Hellenic Army received the first batch of Marder 1A3 tracked infantry fighting vehicles (IFVs) from the German government on 17 October as part of a series of agreements to transfer 40 of the IFVs to the Hellenic Army in exchange for Greece supplying 40 of its BMP-1 tracked IFVs to Ukraine. Greece was scheduled to take delivery of 10 Marders around 21 October. The statement was in response to a parliamentary question submitted on 5 October by member of parliament George Tsipras on the timeline for the exchange agreement with Germany and raising concerns that the transfer of Hellenic Army materiel to Ukraine would result in defence capability gaps.
The Marders are being delivered to Greece under a memorandum of understanding (MOU) signed by the Hellenic Ministry of National Defence and the German Federal Ministry of Defence on 16 September. Under the terms of the MOU, Germany will cover the costs of transporting the Marders to Greece and will also furnish ammunition for the vehicles’ 20 mm MK 20 Rh 202 cannons and spare parts, as well as provide training for Greek crews. A further batch of 10 vehicles was expected to arrive in Greece by the end of November. The Marders supplied to Greece will originate from Rheinmetall’s stocks of surplus vehicles.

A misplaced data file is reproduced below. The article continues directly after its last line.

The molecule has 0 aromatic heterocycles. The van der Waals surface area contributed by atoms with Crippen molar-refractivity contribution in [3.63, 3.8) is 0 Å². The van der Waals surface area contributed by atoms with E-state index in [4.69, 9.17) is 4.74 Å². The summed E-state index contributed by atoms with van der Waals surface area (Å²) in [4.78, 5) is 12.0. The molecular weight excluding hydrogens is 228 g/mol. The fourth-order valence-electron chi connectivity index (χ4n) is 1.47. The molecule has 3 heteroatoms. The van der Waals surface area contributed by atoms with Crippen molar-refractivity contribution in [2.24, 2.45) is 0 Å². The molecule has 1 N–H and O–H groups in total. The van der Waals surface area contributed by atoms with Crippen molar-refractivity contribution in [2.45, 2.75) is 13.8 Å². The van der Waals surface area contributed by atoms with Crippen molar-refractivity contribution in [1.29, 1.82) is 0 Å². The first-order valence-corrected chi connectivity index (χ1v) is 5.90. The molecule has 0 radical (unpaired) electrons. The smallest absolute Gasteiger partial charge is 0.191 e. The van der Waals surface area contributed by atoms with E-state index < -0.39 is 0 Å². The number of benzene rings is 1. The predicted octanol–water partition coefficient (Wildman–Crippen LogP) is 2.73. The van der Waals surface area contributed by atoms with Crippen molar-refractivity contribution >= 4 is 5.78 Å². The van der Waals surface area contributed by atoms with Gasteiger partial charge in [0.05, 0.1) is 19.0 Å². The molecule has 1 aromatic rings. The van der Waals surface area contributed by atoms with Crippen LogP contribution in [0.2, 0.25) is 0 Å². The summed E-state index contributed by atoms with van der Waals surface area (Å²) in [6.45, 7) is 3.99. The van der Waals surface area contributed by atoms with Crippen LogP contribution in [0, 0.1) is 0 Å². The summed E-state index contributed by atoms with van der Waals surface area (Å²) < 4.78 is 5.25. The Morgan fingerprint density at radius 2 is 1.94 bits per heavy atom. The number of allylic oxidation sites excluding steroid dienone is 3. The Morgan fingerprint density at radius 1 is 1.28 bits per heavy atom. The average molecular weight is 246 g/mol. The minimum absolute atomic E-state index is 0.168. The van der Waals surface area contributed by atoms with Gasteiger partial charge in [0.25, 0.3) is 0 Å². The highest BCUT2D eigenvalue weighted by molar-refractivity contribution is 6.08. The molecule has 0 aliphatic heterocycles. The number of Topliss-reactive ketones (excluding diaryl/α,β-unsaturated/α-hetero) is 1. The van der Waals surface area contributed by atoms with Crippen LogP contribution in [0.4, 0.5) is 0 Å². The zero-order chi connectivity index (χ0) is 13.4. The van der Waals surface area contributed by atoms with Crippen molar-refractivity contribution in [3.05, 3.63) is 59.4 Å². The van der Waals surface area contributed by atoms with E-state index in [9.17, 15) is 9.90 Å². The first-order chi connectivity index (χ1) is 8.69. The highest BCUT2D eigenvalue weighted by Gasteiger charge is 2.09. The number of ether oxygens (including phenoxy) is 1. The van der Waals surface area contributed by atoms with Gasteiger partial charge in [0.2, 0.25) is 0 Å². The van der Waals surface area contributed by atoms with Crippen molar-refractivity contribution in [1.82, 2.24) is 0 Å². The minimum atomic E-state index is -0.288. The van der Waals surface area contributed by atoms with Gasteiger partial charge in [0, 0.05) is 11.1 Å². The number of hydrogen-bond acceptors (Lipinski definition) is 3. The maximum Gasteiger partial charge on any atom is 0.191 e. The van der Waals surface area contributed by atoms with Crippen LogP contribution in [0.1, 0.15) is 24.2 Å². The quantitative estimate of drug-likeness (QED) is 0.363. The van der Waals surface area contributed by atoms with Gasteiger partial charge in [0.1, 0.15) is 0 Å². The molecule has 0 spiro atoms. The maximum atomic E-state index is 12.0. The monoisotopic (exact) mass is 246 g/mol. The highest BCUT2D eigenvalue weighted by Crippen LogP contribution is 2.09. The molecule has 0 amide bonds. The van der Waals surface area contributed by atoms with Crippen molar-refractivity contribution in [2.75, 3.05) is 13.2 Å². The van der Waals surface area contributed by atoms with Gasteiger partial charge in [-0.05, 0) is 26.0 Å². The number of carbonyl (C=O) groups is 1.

The Marder 1A3 tracked infantry fighting vehicles (IFVs) that Hellenic Army received from Germany as part of the Ringtausch (Multilateral exchange) concept are an upgraded version of the Marder (meaning “marten” in German) family of vehicles. Armor protection upgrades, hatch rearrangement for the infantry section, suspension reinforcement, a new braking system, gearbox change, and turret reconfiguration were among the modifications made to Marders as part of the A3 upgrade program, which began in 1988. A more powerful engine for the vehicle was also planned as part of the upgrade program, but it could not be implemented due to budget cuts at the time.
The Schützenpanzer Marder 1 is a German infantry fighting vehicle designed for use with the German Panzergrenadiere units (mechanized infantry specialized). Primary armament is the 20 mm Rheinmetall MK 20 Rh202 autocannon, which is mounted in the small two-man turret and can fire either armour-piercing or HE rounds. Mounted coaxially to the left of the cannon is a 7.62 mm MG3 machine gun. These vehicles can also be outfitted with MILAN anti-tank guided missiles as an option. The vehicle, which weighs 35 tons, can transport three crew members and six soldiers in the rear troop compartment. These IFVs can travel at 65kph and have a 500-kilometer range thanks to an MTU MB Ea-500 six-cylinder liquid-cooled diesel engine that produces 600 horsepower.